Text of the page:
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Including Cryptocurrency in Your Estate Plan

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Cryptocurrency accounts rely on a sophisticated private key; someone you trust needs to have access to that key when you become incapacitated or die.

If you own any cryptocurrency, such as Bitcoin, you need to take some additional steps to make sure it can be accessed if you become incapacitated or die. This article explains that cryptocurrency is currently treated under probate law as an asset – like your house – and not as currency. Unlike a bank account or your house, there’s no physical record  – it’s all digital and can only be accessed via a computer. If someone doesn’t have your key (a sophisticated private passcode), your digital wallet cannot be accessed and the money is gone forever.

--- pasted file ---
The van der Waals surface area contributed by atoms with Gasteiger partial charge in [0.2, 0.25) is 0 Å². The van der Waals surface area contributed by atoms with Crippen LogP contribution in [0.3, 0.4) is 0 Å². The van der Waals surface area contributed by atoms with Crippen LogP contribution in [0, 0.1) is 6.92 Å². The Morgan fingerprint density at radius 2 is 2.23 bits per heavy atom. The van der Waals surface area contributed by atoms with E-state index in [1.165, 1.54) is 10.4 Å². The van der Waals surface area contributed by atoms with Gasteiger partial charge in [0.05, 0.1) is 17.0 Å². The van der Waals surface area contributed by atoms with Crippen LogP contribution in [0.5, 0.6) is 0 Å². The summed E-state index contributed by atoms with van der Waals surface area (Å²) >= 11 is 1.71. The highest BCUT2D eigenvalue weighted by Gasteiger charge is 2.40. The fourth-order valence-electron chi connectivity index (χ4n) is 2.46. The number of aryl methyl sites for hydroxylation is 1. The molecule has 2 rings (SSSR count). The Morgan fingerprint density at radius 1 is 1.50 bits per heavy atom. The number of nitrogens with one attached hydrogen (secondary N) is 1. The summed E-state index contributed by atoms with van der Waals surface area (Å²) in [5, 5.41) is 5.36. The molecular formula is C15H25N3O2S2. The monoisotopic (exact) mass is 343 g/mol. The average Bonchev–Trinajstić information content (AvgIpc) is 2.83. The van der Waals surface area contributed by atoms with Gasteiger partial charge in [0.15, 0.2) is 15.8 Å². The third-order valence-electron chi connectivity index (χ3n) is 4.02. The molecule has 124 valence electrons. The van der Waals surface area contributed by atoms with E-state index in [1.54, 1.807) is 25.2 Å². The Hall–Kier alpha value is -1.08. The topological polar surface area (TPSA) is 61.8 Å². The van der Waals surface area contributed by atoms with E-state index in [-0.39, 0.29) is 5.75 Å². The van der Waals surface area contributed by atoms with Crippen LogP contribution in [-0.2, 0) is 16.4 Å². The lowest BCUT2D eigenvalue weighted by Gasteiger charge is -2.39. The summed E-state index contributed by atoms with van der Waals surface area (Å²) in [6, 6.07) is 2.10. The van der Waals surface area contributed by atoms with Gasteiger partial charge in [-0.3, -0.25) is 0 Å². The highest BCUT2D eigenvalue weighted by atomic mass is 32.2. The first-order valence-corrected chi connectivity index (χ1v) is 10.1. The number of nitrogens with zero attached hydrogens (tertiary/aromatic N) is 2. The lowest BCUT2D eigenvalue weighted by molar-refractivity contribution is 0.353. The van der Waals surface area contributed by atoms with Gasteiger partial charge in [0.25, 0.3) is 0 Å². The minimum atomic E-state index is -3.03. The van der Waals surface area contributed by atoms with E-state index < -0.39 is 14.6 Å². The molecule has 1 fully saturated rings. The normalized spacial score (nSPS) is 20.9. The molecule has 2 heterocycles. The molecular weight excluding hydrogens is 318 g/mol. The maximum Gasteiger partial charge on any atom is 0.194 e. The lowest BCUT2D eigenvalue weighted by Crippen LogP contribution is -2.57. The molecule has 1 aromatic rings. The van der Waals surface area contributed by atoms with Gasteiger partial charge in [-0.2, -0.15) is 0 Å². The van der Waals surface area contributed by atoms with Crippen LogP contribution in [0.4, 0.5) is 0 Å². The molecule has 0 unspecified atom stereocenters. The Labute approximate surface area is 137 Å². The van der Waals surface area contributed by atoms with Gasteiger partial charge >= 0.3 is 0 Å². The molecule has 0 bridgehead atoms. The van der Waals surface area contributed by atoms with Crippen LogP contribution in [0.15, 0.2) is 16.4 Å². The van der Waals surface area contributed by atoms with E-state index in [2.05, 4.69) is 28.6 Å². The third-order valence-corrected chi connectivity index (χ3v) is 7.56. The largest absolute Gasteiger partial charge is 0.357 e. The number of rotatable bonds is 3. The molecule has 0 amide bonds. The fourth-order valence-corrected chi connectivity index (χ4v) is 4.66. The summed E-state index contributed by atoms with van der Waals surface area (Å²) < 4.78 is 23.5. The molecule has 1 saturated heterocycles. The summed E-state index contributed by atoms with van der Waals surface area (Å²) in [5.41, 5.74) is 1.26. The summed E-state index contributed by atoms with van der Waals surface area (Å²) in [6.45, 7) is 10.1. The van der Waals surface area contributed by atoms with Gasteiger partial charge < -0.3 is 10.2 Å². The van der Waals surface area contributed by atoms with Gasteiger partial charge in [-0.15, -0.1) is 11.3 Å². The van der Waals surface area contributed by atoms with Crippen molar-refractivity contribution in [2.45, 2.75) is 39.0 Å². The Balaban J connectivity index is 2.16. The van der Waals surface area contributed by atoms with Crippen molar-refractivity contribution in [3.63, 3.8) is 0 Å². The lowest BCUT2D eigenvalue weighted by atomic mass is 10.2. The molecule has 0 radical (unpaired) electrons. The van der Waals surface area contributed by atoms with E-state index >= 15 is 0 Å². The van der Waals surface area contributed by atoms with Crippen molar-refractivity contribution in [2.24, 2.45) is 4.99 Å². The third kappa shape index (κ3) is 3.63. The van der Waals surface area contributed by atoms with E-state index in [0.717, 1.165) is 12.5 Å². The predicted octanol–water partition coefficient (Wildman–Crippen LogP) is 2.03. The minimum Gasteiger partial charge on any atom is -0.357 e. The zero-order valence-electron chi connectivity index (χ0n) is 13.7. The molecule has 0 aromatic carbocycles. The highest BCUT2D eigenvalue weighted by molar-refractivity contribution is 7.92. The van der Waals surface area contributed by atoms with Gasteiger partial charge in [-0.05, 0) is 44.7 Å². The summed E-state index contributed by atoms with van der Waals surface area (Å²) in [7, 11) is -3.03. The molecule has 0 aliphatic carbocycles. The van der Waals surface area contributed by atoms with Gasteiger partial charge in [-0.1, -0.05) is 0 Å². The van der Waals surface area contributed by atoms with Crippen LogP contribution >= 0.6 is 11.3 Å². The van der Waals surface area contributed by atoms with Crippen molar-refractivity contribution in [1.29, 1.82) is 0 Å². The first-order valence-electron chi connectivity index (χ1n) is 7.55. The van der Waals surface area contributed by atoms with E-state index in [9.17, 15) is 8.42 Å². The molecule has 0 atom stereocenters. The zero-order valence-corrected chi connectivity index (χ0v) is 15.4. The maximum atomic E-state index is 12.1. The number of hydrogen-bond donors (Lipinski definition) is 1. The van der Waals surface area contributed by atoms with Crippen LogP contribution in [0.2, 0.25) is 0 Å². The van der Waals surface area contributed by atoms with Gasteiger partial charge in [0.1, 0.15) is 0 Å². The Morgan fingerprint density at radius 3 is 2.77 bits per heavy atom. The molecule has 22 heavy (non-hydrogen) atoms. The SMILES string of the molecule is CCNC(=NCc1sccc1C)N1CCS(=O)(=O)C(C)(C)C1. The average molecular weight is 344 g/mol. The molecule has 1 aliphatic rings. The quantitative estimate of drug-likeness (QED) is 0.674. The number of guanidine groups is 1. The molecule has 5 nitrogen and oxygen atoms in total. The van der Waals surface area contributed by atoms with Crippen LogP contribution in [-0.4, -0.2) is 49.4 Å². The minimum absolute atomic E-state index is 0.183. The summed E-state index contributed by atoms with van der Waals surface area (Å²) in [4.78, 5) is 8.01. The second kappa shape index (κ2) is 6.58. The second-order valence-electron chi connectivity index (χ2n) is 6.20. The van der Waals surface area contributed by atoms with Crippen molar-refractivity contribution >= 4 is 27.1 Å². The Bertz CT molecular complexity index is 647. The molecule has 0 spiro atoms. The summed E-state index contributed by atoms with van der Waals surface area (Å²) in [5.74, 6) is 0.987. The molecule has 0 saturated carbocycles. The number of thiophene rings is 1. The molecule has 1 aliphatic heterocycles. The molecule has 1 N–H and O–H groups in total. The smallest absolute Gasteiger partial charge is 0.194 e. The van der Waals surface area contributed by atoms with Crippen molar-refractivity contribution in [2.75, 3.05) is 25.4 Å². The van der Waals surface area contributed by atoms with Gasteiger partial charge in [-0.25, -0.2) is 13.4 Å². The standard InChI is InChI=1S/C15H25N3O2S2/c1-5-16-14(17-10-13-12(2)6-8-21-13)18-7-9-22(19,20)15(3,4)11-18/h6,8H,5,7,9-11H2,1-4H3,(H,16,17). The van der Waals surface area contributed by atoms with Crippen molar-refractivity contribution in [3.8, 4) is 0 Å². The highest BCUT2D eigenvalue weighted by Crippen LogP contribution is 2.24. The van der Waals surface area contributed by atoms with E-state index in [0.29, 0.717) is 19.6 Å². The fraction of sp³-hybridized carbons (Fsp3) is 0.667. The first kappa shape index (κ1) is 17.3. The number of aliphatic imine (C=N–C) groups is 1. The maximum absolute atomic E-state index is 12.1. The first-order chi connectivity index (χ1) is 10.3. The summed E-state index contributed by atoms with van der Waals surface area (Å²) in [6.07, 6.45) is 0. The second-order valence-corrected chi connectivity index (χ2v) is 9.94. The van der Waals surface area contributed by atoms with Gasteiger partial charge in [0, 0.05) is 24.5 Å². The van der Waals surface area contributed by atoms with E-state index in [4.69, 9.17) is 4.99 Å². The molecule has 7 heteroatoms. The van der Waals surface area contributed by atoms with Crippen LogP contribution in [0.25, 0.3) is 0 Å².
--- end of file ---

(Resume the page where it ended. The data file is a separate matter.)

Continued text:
Be sure to mention your cryptocurrency in your Durable Power of Attorney, Will, or Revocable Living Trust. But don’t put your key in the documents – just provide instructions on where to find the document that describes in detail how to find and access your cryptocurrency.

Digital assets are a big part of our lives now, and should be included in everyone’s estate plan.


Other articles you may find interesting:

What Is Probate and How to Prepare for It

How Caregivers Can Prepare Before the Crisis